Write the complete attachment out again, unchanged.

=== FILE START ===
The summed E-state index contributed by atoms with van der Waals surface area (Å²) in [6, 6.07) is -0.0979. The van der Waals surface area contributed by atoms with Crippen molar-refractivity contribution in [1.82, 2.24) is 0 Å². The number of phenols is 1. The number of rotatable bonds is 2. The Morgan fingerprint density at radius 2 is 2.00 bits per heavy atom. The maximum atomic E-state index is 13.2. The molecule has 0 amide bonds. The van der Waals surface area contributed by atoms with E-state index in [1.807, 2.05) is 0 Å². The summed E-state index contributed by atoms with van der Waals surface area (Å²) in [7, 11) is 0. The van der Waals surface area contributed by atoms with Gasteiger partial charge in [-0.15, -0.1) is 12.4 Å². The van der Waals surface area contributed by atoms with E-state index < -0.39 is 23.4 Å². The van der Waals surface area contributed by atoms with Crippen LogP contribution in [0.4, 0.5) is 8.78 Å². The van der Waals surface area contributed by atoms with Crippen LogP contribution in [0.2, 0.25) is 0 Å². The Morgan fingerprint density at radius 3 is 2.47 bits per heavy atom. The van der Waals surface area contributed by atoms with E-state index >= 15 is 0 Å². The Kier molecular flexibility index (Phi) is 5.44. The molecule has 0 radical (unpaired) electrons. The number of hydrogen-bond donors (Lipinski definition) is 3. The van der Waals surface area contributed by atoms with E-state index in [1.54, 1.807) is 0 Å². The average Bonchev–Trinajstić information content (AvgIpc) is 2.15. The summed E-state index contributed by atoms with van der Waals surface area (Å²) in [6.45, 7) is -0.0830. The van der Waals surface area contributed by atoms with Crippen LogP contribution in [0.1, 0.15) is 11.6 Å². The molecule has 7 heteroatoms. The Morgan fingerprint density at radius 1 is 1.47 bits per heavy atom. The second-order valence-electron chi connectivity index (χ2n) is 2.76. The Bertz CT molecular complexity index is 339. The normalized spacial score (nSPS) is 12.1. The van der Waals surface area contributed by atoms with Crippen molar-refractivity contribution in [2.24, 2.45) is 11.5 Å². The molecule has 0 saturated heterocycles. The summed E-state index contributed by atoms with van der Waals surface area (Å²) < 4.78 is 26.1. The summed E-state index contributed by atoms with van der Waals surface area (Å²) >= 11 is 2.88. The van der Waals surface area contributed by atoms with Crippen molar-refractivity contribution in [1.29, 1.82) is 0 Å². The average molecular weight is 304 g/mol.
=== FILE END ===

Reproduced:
The summed E-state index contributed by atoms with van der Waals surface area (Å²) in [6, 6.07) is -0.0979. The van der Waals surface area contributed by atoms with Crippen molar-refractivity contribution in [1.82, 2.24) is 0 Å². The number of phenols is 1. The number of rotatable bonds is 2. The Morgan fingerprint density at radius 2 is 2.00 bits per heavy atom. The maximum atomic E-state index is 13.2. The molecule has 0 amide bonds. The van der Waals surface area contributed by atoms with E-state index in [1.807, 2.05) is 0 Å². The summed E-state index contributed by atoms with van der Waals surface area (Å²) in [7, 11) is 0. The van der Waals surface area contributed by atoms with Gasteiger partial charge in [-0.15, -0.1) is 12.4 Å². The van der Waals surface area contributed by atoms with E-state index < -0.39 is 23.4 Å². The van der Waals surface area contributed by atoms with Crippen LogP contribution in [0.4, 0.5) is 8.78 Å². The van der Waals surface area contributed by atoms with Crippen LogP contribution in [0.2, 0.25) is 0 Å². The Morgan fingerprint density at radius 3 is 2.47 bits per heavy atom. The van der Waals surface area contributed by atoms with E-state index >= 15 is 0 Å². The Kier molecular flexibility index (Phi) is 5.44. The molecule has 0 radical (unpaired) electrons. The number of hydrogen-bond donors (Lipinski definition) is 3. The van der Waals surface area contributed by atoms with E-state index in [1.54, 1.807) is 0 Å². The average Bonchev–Trinajstić information content (AvgIpc) is 2.15. The summed E-state index contributed by atoms with van der Waals surface area (Å²) in [6.45, 7) is -0.0830. The van der Waals surface area contributed by atoms with Crippen LogP contribution in [0.1, 0.15) is 11.6 Å². The molecule has 7 heteroatoms. The Morgan fingerprint density at radius 1 is 1.47 bits per heavy atom. The second-order valence-electron chi connectivity index (χ2n) is 2.76. The Bertz CT molecular complexity index is 339. The normalized spacial score (nSPS) is 12.1. The van der Waals surface area contributed by atoms with Crippen molar-refractivity contribution in [2.24, 2.45) is 11.5 Å². The molecule has 0 saturated heterocycles. The summed E-state index contributed by atoms with van der Waals surface area (Å²) < 4.78 is 26.1. The summed E-state index contributed by atoms with van der Waals surface area (Å²) >= 11 is 2.88. The van der Waals surface area contributed by atoms with Crippen molar-refractivity contribution in [1.29, 1.82) is 0 Å². The average molecular weight is 304 g/mol.